By: Melisa Galasso
Blog Series: Revenue from Contracts with Customers
Post 1 of 6
With summer vacations upon us, many of us are looking for some good summer reading. If you are looking for a riveting text more than 700 pages in length, I’d recommend ASU 2014-09, Revenue from Contracts with Customers. Issued in May 2014, it was so large the Accounting Standards Update (ASU) was broken into three pieces before posting to FASB’s website. It is by far the largest overhaul of revenue recognition standards I’ve seen. It is also one of the few successes in convergence between the IASB and FASB. It replaces all the various industry guidance used today with a single principles-based approach to revenue recognition. It takes our four current criteria’s approach to revenue recognition and replaces it with a five-step, principles-based approach.
The ASU, as its name implies, only focuses on revenue recognition when it relates to a contract with a customer. So, for example, contributions to nonprofits are not impacted, as there is no contract and no customer. The five-step process debuted in the standard are:
Step 1: Identify the contract(s) with a customer.
Step 2: Identify the performance obligations in the contract.
Step 3: Determine the transaction price.
Step 4: Allocate the transaction price to the performance obligations in the contract.
Step 5: Recognize revenue when (or as) the entity satisfies a performance obligation.
The Accounting & Attestation (A&A) Committee has decided to analyze each step separately through a series of blogs to help our members understand the impact of these changes.
Companies can elect a retrospective approach with practical expedients or a full retrospective methodology.
In addition to changing how we account for revenue recognition, the ASU drastically increases the required disclosures for revenue recognition. Currently, very few disclosures are required and are often boilerplate in nature. The ASU will now require an entity to disclose disaggregated revenue into categories which depict how the nature, amount, timing, and uncertainty of revenue and cash flows are affected by economic factors. In addition, the ASU requires the disclosure of the opening and closing balances of receivables, contract assets, and contract liabilities. Additionally, disclosure is required of revenue recognized in the reporting period, which included in the contract liability balance at the beginning of the period, as well as revenue recognized in the reporting period from performance obligations satisfied (or partially satisfied) in previous periods. The ASU also requires disclosures about performance obligations and the timing in which they are satisfied, significant payment terms, the nature of the goods or services; as well as information regarding returns, refunds, warranties, etc. It also requires disclosures about management’s judgments.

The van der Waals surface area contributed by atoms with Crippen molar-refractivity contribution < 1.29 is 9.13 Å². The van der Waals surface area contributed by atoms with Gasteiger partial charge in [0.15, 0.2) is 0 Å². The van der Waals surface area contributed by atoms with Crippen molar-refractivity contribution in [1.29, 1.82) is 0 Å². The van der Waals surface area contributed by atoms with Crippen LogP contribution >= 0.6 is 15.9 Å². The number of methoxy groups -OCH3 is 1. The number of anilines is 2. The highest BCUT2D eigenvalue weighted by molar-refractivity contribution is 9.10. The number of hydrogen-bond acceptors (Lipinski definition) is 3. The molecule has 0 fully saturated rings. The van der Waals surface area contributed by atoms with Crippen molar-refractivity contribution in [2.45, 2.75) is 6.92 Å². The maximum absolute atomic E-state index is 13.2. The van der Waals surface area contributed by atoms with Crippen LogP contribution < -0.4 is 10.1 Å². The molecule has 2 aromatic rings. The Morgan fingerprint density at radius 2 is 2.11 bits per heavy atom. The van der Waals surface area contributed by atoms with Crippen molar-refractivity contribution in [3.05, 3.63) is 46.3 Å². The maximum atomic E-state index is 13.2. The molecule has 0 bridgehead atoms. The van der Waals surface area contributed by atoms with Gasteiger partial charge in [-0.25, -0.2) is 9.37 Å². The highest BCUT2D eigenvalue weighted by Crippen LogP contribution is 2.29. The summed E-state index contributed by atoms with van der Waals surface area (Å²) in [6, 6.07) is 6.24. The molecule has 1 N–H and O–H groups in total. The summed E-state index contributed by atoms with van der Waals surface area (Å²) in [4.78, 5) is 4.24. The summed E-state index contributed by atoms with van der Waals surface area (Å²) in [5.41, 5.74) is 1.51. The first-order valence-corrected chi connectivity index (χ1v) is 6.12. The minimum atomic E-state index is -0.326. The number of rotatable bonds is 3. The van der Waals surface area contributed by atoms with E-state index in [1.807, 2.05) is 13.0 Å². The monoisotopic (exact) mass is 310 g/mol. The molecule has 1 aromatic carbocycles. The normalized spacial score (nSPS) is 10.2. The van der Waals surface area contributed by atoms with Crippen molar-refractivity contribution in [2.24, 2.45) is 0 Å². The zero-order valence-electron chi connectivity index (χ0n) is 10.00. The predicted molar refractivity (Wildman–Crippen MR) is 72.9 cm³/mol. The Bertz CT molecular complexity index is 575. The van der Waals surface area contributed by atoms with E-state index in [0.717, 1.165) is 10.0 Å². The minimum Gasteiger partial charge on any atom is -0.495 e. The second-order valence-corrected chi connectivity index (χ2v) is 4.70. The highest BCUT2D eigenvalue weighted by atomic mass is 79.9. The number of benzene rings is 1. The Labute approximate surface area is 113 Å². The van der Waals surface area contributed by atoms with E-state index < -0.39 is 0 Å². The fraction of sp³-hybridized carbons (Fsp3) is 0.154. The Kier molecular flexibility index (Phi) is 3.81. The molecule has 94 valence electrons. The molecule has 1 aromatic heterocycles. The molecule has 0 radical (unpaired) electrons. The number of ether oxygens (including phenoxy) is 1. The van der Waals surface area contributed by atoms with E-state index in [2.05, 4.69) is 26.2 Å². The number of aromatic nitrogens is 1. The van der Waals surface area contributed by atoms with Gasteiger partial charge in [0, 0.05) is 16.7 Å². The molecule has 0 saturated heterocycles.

The ASU is effective for annual reporting periods beginning after December 15, 2016, including interim periods within that reporting period for public business entities. Early application is not permitted for public business entities. All other entities get a one-year extension for the annual requirements and a two-year extension for interim reporting with early adoption permitted in limited situations.
Be on the lookout for more blogs on this topic as the summer continues!
Melisa is a Senior Manager in the Professional Practices Department at Cherry Bekaert, LLP, in Charlotte. She currently serves on NCACPA’s Accounting & Attestation Committee and is President of the Charlotte Chapter. Melisa can be reached at [email protected].